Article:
Woolies shoppers feel the pinch
The spending power of middle and upper class consumers has plunged while the lower class consumers have more spending power, according to research by Cadiz.
The research, used in a financial results presentation by Woolworths chief executive Simon Susman, serves to emphasise just how much Woolies shoppers have been hit by economic conditions.
Susman is the first chief executive of a major retailer to say that the sector is in a recession - retail sales were declining in real terms and would continue to in the near term, he said.
Susman was releasing results yesterday at Woolworths' Hyde Park store, where staff were in full attendance. There was no evidence of a march by Woolworths staff who went through the streets of Johannesburg, demanding union recognition.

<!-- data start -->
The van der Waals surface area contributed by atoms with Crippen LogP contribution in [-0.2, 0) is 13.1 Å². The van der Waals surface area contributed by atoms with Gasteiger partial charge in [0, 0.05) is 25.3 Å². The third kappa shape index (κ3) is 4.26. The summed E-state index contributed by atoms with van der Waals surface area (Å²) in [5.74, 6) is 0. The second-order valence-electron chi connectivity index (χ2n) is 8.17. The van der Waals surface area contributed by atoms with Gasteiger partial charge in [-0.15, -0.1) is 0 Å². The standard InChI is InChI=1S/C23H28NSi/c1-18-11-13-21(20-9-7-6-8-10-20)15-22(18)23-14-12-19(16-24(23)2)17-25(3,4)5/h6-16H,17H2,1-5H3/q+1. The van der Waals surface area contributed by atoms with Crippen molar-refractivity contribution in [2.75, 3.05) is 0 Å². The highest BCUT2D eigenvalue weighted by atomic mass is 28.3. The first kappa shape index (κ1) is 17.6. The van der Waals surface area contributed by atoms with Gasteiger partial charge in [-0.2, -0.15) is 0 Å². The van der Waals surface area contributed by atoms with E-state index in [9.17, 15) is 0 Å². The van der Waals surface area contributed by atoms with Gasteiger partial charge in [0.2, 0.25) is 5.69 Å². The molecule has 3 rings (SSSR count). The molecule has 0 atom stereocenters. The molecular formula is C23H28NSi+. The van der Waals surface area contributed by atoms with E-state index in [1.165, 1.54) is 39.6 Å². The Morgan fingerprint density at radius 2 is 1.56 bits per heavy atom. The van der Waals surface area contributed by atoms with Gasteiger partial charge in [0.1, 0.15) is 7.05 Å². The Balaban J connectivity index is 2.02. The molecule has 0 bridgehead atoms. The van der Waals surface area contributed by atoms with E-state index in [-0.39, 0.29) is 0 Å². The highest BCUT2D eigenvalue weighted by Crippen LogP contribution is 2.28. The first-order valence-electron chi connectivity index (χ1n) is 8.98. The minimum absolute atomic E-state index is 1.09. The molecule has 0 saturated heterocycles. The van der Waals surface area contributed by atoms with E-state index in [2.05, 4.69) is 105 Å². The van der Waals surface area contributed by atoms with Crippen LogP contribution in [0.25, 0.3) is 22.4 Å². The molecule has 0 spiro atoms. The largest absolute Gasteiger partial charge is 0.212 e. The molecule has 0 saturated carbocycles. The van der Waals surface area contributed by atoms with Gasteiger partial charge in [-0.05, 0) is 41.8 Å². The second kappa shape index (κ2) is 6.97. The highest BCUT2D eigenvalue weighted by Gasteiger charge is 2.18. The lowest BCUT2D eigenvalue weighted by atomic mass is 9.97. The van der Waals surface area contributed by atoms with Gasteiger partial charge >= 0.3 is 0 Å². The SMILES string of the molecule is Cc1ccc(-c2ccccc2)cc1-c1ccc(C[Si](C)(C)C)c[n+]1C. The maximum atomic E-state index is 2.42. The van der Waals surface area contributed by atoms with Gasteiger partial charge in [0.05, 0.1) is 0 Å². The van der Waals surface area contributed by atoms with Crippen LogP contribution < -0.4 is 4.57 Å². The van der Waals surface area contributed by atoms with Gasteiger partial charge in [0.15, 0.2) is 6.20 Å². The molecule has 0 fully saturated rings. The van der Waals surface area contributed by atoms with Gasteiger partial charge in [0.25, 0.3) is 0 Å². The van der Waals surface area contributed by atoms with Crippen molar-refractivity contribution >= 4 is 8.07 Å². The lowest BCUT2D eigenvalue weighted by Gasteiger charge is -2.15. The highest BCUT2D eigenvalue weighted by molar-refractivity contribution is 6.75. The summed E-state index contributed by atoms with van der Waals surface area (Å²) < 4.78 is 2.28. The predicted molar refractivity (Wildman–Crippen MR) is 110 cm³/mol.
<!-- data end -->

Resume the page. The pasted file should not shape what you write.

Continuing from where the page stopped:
Sapa reported that the South African Commercial, Catering and Allied Workers' Union (Saccawu) said the protest action came "after a drawn out and currently unresolved organisational rights dispute".
Zyda Rylands, chief operating officer of support services at Woolworths, told Sapa that all stores were trading.
The food and clothing retailer reported lower earnings for the year to June as the downturn, which was particularly evident since December, took its toll. Since then, it has taken swift action, particularly in tightening costs.
Woolworths customers, who are largely middle to upper income earners, have been particularly hard hit by the increase in interest rates and inflation and Woolworths has lost market share.
Susman said bad debts deteriorated rapidly in the first half of the financial year but there were signs of stabilisation.